Prepared for Change


Few can deny that these are “changing times.”  Everywhere we look, we can see transformations that are beginning to challenge the foundations of societies. Among the most urgent and consequential:

- The modern industrial life that we enjoy, based on cheap and abundant energy supplies, is becoming unsustainable and unaffordable.

-The measurable effects of damage to the environment are accelerating.

-The failures of our highly leveraged, superheated global economy continue to spread pain and uncertainty to individuals, states and countries.
Shifts of this magnitude change our view of reality, imposing new adjustments in personal and societal priorities. It requires a conscious transition to plan and prepare for that new, changed reality. And we have to start taking those first tentative steps now.
In the U.S. and around the world, people are building “lifeboats” of skills and innovation as they chart a new course to fit circumstances of constrained natural and economic resources and a harsher, less predictable environment. On this transition, this journey, forward-looking pioneers are proving that fatalism and fear do not have to steer our choices as a society.
As someone who believes that shared knowledge is shared strength, I’m committed to passing on resources of information and inspiration from these “fellow travelers” in transition, as well as my own journey to increased skills and resilience. Charting that journey is the purpose of this blog.


“Lifeboat” Essential Reading (Books)

Obtain these resources from those indispensable community assets, the public library or your local bookseller.
Abundance and Depletion by Sharon Asyk.  Practical advice, humor and wisdom from a leading social change thinker, teacher, and working farmer. Personal and communal ethics inform this accessible work. Invaluable sections on child rearing and the impact of transition.
The Long Emergency by John Howard Kunstler. Tough-minded realist Kunstler sounded the early wake-up call about peak oil, ecological destruction and our economic house of cards. Bracing prose, prescient predictions.
The Transition Handbook by Rob Hopkins. A primer on how a small town planned to “transition” from its dependence on fossil fuels to more local economy, energy and food systems. The book has inspired Transition initiatives all over the world.
A Paradise Built from Hell by Rebecca Solnit. Some of the best writings on the capacity of human beings under stress come from research and experiences about disasters and their aftermath. This wondrous, beautifully written book celebrates the lessons and collective genius of ordinary people to organize and support each other in trying times.
Reinventing Collapse by Dimitri Orlov. Russian émigré Orlov was an eyewitness to the effects of the collapse of the Soviet Union. He compares and contrasts the experiences of his country and the prospects of the United States as it confronts systemic economic shock. A biting sense of humor leavens the serious economic, geopolitical, and social consequences he describes.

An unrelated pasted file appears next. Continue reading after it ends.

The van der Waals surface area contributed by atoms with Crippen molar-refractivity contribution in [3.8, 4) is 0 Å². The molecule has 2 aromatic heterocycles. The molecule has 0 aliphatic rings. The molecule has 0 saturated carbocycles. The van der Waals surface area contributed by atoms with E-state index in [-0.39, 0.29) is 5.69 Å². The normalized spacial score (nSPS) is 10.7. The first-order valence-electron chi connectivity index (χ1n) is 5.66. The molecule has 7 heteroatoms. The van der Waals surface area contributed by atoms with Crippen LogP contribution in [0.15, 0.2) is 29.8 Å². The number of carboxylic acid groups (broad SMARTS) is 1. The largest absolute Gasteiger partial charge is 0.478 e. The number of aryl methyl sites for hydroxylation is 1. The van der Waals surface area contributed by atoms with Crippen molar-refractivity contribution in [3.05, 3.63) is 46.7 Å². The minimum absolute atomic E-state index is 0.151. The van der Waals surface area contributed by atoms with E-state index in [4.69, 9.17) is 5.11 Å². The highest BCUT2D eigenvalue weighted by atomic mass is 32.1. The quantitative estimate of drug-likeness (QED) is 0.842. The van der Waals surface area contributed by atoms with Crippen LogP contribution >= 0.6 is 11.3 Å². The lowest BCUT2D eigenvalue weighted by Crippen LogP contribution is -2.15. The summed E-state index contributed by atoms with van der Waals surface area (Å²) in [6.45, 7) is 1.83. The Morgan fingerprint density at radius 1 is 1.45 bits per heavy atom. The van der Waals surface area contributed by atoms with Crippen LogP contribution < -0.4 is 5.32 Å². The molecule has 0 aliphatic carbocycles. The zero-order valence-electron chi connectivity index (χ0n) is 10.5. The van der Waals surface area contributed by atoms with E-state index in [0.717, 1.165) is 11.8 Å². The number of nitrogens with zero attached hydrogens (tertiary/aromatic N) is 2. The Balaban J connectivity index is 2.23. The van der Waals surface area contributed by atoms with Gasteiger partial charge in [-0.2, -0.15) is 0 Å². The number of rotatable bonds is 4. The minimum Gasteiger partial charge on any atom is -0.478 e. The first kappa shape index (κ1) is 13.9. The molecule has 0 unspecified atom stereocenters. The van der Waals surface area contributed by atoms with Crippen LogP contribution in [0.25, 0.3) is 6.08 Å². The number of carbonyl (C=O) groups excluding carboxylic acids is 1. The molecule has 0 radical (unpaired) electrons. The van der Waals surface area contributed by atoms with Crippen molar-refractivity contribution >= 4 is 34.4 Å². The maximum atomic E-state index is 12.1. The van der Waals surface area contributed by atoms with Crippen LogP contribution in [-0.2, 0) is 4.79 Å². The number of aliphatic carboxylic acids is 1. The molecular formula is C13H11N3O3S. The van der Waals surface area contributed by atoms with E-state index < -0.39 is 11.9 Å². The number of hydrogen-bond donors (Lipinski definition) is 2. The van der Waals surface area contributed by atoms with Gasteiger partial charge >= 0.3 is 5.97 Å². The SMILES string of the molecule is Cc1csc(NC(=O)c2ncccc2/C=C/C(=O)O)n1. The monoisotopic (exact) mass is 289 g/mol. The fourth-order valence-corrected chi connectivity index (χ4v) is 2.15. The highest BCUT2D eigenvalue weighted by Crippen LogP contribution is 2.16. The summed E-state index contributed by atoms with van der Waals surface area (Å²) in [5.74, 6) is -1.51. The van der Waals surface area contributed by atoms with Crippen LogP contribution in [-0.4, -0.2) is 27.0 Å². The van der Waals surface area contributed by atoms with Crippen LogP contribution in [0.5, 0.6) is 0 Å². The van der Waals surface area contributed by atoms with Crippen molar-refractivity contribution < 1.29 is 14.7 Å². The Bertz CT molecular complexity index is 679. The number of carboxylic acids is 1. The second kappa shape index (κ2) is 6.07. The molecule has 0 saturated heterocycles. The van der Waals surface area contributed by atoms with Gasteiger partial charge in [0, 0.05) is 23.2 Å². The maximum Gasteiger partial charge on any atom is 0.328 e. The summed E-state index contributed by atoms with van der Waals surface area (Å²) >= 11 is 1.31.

Read my reviews on filmdom's omnipresent character: oil - “Peak Oil Flicks” here


Previous Posts


    1) Easier access to form new political parties and/or reform existing ones
    -Reform the DNC(Endorsing and supporting progressive candidates)
    within/Instant runoff voting/
    Grassroots/MN groups:
    Common Cause MN
    League of Women Voters MN
    Politicians/groups with political party ties:
    Our Revolution
    Sister District Project
    Emily’s List

  • "People of Color" guest host Gerri Williams interviews Steve Curwood, executive producer and host of National Public Radio’s long-running environmental program, “Living on Earth.” Among other topics, Mr. Curwood discusses the little-known history of racial exclusion in the environmental movement, and why people of color should assume a more prominent role in this movement’s future. 

  • What’s the defensible use of an irreplaceable wetlands location that is home to endangered species and that borders on a pristine, federally-protected wilderness area? A giant foreign-owned mining company thinks it’s an ideal spot to establish an open-pit copper mine! With the clock ticking on a decision, Gerri interviews an attorney who critiques the proposed mine and explains what could happen next; she also talks with an investigative journalist who traveled the world to get the scoop on copper mines – and the environmental and economic legacy they leave behind.

  • The best recent news from Britain was not the royal nuptials beamed across the world. The best news had to do with feeding the world, the viability of rural communities, and preserving farmland for future generations--and it came from the groom’s father.

  • Occasionally I read a news item that reminds me of the struggles ahead to secure a sustainable future in my urban corner of the world, the Washington, DC metropolitan area.

  • It is probably fitting to be launching a new blog – my first – at the beginning of a new year and a new decade. The start of 2011 is also a time to reflect on what has affected me most in the last years and look to the future for the changes that it will bring.
    A “launching” is also the act that sets a vessel, like a boat or a ship, into motion and out into the sea. I believe the changes that we face, nationally and globally, are going to push many of us away from familiar shores and perhaps into uncharted waters.